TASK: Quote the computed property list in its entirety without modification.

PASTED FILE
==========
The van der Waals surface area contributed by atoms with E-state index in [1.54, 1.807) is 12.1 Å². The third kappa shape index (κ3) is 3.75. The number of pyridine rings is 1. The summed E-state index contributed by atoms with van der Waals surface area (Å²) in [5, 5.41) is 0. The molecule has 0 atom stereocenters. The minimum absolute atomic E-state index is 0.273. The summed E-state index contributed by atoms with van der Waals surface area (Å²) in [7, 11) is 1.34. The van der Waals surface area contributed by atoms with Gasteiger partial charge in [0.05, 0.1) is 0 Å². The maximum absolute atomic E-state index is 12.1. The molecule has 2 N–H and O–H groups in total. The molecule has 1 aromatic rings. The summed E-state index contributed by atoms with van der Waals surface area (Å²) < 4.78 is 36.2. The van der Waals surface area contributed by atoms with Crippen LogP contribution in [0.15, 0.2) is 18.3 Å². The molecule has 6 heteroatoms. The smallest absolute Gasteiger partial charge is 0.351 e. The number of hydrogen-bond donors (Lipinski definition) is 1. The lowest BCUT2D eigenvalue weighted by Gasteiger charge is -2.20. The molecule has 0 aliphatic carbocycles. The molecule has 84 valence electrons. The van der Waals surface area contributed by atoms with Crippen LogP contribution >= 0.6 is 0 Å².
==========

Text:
The van der Waals surface area contributed by atoms with E-state index in [1.54, 1.807) is 12.1 Å². The third kappa shape index (κ3) is 3.75. The number of pyridine rings is 1. The summed E-state index contributed by atoms with van der Waals surface area (Å²) in [5, 5.41) is 0. The molecule has 0 atom stereocenters. The minimum absolute atomic E-state index is 0.273. The summed E-state index contributed by atoms with van der Waals surface area (Å²) in [7, 11) is 1.34. The van der Waals surface area contributed by atoms with Gasteiger partial charge in [0.05, 0.1) is 0 Å². The maximum absolute atomic E-state index is 12.1. The molecule has 2 N–H and O–H groups in total. The molecule has 1 aromatic rings. The summed E-state index contributed by atoms with van der Waals surface area (Å²) < 4.78 is 36.2. The van der Waals surface area contributed by atoms with Crippen LogP contribution in [0.15, 0.2) is 18.3 Å². The molecule has 6 heteroatoms. The smallest absolute Gasteiger partial charge is 0.351 e. The number of hydrogen-bond donors (Lipinski definition) is 1. The lowest BCUT2D eigenvalue weighted by Gasteiger charge is -2.20. The molecule has 0 aliphatic carbocycles. The molecule has 84 valence electrons. The van der Waals surface area contributed by atoms with Crippen LogP contribution >= 0.6 is 0 Å².